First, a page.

Michigan has taken steps to mitigate the financial risks that healthcare workers and first responders face by continuing to serve the rest of us. Under this revised Emergency Rule, issued on March 30 by the Department of Labor and Economic Opportunity, “first response employees” diagnosed with COVID-19 by test or by a physician are presumptively eligible to receive benefits for losses otherwise compensable under the Workers Disability Compensation Act. A denial of such a claim is a violation of the Act and subject to penalties unless the denial is based upon “specific facts” demonstrating that the employee was not exposed to COVID-19 at work.
Who are “first response employees?”
- “First response employees” are not just “first responders.” The term includes virtually anyone working with patients in health care, as well as some who do not have direct patient care responsibilities. To start, it includes anyone “working in” hospitals, emergency services, emergency medical services, ambulance operations, advance mobile emergency care services, county medical care facilities, nursing homes, homes for the aged, hospices, home health agency or visiting nurse association. Note that coverage under the Emergency Rule in this respect does not necessarily turn on the specific work of the employee; it turns on who the employer is. Although the Rule is not entirely clear, a person “working in” emergency services may well be limited to those individuals actually providing such services to patients; but a person “working in” a hospital could include a file clerk, a lab tech, and a custodian – not just front-line clinicians dealing directly with patients. The rebuttable nature of the presumption that a COVID-19 infection resulted from workplace exposure is the only leash on this broad coverage.
- “First response employees” also include most clinicians regardless of their actual work. Physicians, physician assistants, nurses, EMTs, paramedics, and respiratory therapists all come within the Emergency Rule. This could capture clinicians working in settings that have little to do with the current COVID-19 response, or with little or no direct exposure to COVID-19 patients. Again, the rebuttable nature of the presumption that a COVID-19 diagnosis resulted from a workplace exposure is apparently intended to mitigate the breadth of coverage otherwise provided by the Emergency Rule.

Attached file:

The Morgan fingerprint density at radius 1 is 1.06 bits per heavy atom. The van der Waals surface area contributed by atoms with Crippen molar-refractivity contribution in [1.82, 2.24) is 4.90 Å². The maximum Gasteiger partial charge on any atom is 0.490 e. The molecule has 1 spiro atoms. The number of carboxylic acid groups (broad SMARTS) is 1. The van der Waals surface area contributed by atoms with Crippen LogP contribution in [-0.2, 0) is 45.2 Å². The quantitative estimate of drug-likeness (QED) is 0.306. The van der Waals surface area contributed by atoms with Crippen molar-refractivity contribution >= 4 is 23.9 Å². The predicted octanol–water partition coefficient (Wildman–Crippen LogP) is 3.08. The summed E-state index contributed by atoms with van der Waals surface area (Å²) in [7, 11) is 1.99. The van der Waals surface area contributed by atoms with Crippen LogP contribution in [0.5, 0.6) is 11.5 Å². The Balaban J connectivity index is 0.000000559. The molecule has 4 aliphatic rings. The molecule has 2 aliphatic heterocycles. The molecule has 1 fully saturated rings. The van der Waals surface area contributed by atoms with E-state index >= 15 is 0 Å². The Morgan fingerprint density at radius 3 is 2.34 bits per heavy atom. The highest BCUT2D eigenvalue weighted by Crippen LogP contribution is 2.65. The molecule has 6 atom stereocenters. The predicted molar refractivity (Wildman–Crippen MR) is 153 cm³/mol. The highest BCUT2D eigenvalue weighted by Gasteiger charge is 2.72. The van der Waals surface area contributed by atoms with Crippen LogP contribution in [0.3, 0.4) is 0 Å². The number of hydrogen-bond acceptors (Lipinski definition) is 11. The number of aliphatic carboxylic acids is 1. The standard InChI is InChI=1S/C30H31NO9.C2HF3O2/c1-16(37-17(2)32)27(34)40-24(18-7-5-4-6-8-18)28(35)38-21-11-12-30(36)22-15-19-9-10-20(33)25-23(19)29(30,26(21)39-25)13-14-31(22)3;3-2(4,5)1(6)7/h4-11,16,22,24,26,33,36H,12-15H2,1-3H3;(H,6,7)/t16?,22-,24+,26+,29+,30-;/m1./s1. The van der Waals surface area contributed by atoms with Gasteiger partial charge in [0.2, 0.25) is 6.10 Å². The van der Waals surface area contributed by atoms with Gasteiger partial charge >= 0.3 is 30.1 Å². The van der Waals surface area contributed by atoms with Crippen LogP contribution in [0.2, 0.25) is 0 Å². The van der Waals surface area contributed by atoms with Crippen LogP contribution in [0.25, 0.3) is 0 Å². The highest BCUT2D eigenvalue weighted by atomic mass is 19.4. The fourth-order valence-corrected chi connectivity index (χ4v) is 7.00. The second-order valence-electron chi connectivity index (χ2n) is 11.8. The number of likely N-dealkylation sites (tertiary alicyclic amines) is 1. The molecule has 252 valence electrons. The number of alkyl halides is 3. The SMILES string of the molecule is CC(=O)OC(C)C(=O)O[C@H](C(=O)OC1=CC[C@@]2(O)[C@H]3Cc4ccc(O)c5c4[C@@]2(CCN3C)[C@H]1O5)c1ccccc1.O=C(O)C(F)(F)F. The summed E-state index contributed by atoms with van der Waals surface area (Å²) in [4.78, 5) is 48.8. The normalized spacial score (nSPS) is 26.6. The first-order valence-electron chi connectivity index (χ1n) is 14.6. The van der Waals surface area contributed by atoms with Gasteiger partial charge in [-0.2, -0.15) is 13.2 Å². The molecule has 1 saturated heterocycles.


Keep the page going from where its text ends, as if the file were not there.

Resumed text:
- This expanded application and protection afforded by the Emergency Rule also applies to workers we generally think of as “first-responders” – such as police and firefighters. It also includes EMTs, on-call members of a fire department or life support agency, volunteer civil defense workers, members of emergency rescue teams, and state or local corrections officers.
The revised Emergency Rule significantly dials back a previously issued rule. The earlier rule established what appeared to be an absolute presumption in favor of the employee’s claim and extended coverage under the rule to every worker of nearly any sort of health care organization or any local, county or state department or agency engaged in law enforcement or other first-response activities. Still, the revised Emergency Rule provides significant benefit to those workers on the front lines of the response to the COVID-19 pandemic.
As with all the other emergency measures adopted in response to the COVID-19 pandemic, the Emergency Rule still leaves several questions unanswered or uncertain. It will take time to see how the agency and courts actually apply the Emergency Rule. However, employers and employees working in the health care and first responder spaces should not lose sight of the need to treat a COVID-19 infection as a reportable event under Michigan’s workers’ compensation law. Appropriate reports – Forms 100 and 117 – should be filed once you are aware of the diagnosis. Where a diagnosed worker was not engaged in direct patient care or contact, employers will want to work closely with their workers’ compensation carrier to garner “specific facts” that essentially foreclose the possibility that the worker was not exposed to the virus at work before opposing the claim for benefits.